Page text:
Long-term isolation and recent range expansion from glacial refugia revealed for the endemic springtail Gomphiocephalus hodgsoni from Victoria Land, Antarctica
Stevens, M.I. & Hogg, I.D. (2010). Long-term isolation and recent range expansion from glacial refugia revealed for the endemic springtail Gomphiocephalus hodgsoni from Victoria Land, Antarctica. Molecular Ecology, 12(9). 2357-2369.
Permanent Research Commons link: https://hdl.handle.net/10289/4118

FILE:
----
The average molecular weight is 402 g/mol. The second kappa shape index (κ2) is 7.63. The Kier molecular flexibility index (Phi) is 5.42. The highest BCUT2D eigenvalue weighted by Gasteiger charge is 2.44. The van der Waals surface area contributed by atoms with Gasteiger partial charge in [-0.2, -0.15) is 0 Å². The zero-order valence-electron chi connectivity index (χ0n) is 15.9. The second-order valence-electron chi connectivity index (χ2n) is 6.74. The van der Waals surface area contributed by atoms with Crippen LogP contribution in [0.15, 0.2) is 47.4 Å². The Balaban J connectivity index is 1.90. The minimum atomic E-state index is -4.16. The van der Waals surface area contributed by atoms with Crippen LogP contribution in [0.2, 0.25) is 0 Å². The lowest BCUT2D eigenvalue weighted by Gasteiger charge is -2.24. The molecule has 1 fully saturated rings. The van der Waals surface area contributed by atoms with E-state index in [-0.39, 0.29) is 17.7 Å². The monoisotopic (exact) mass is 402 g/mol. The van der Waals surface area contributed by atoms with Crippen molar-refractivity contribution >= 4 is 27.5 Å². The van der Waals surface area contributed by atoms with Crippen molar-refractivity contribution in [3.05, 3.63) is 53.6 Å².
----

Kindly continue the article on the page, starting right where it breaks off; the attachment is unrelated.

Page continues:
We examined the phylogeography of the endemic Antarctic collembolan Gomphiocephalus hodgsoni using allozymes and mitochondrial DNA (mtDNA; COI) to determine if potentially limited dispersal and long-term habitat fragmentation have promoted regional genetic differentiation. Allozyme analyses showed that differentiation among 21 populations within the Ross Dependency was high (FST = 0.55) with two main groups each representing a distinct geographical region: (1) Ross Island and Beaufort Island; and (2) all continental sites. Ross Island populations showed low levels of differentiation (FST = 0.05) and no correlation with geographical distance, suggesting their derivation from a single glacial refuge. By contrast, continental regions revealed moderate levels of differentiation (FST = 0.27) and a strong correlation with geographical distance, indicating a much older history with several refugia likely. Two sympatric allozyme genotypes were found at three continental sites from Taylor Valley and were congruent with two mtDNA haplotypes, implying nonrandom breeding groups. Although haplotype sharing between one Ross Island site (Cape Bird) and one continental site (Granite Harbour) was identified, the clades showed mostly fragmented allopatric distributions. The extensive Pleistocene glaciations, in conjunction with limited dispersal opportunities, appear to have promoted isolation and divergence among the fragmented habitats. Furthermore, the McMurdo Sound appears to be an effective isolating barrier to dispersal. However, we suggest that the unaided dispersal capacity of G. hodgsoni is unlikely to account for the limited mixing of haplotypes across the McMurdo Sound and recent human- or bird-mediated dispersal is highly probable.
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